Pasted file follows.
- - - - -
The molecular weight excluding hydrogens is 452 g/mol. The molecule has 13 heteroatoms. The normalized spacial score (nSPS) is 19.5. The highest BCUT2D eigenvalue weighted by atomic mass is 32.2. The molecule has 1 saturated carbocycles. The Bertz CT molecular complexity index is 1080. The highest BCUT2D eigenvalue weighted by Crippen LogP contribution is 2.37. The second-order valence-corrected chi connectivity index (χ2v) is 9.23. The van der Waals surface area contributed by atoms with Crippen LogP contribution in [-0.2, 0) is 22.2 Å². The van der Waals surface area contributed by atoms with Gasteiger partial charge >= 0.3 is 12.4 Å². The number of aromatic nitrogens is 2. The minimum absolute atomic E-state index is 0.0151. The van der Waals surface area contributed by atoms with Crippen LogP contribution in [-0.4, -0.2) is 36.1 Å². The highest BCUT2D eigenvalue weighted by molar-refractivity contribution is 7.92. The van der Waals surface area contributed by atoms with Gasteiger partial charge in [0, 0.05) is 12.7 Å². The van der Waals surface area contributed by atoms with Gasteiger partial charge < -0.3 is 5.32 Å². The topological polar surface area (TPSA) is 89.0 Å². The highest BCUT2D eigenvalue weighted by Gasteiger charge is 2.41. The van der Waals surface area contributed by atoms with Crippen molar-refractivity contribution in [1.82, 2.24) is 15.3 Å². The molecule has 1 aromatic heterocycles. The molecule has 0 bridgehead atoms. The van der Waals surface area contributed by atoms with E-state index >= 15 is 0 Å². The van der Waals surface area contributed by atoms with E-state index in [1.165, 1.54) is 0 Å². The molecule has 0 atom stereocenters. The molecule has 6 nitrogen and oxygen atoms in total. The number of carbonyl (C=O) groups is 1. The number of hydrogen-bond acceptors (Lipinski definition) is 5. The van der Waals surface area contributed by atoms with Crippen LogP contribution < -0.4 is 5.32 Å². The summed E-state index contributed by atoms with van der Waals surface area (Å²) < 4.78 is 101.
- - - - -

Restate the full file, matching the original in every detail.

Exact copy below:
The molecular weight excluding hydrogens is 452 g/mol. The molecule has 13 heteroatoms. The normalized spacial score (nSPS) is 19.5. The highest BCUT2D eigenvalue weighted by atomic mass is 32.2. The molecule has 1 saturated carbocycles. The Bertz CT molecular complexity index is 1080. The highest BCUT2D eigenvalue weighted by Crippen LogP contribution is 2.37. The second-order valence-corrected chi connectivity index (χ2v) is 9.23. The van der Waals surface area contributed by atoms with Crippen LogP contribution in [-0.2, 0) is 22.2 Å². The van der Waals surface area contributed by atoms with Gasteiger partial charge >= 0.3 is 12.4 Å². The number of aromatic nitrogens is 2. The minimum absolute atomic E-state index is 0.0151. The van der Waals surface area contributed by atoms with Crippen LogP contribution in [-0.4, -0.2) is 36.1 Å². The highest BCUT2D eigenvalue weighted by molar-refractivity contribution is 7.92. The van der Waals surface area contributed by atoms with Gasteiger partial charge in [0, 0.05) is 12.7 Å². The van der Waals surface area contributed by atoms with Gasteiger partial charge < -0.3 is 5.32 Å². The topological polar surface area (TPSA) is 89.0 Å². The highest BCUT2D eigenvalue weighted by Gasteiger charge is 2.41. The van der Waals surface area contributed by atoms with Crippen molar-refractivity contribution in [1.82, 2.24) is 15.3 Å². The molecule has 1 aromatic heterocycles. The molecule has 0 bridgehead atoms. The van der Waals surface area contributed by atoms with E-state index >= 15 is 0 Å². The van der Waals surface area contributed by atoms with E-state index in [1.165, 1.54) is 0 Å². The molecule has 0 atom stereocenters. The molecule has 6 nitrogen and oxygen atoms in total. The number of carbonyl (C=O) groups is 1. The number of hydrogen-bond acceptors (Lipinski definition) is 5. The van der Waals surface area contributed by atoms with Crippen LogP contribution < -0.4 is 5.32 Å². The summed E-state index contributed by atoms with van der Waals surface area (Å²) < 4.78 is 101.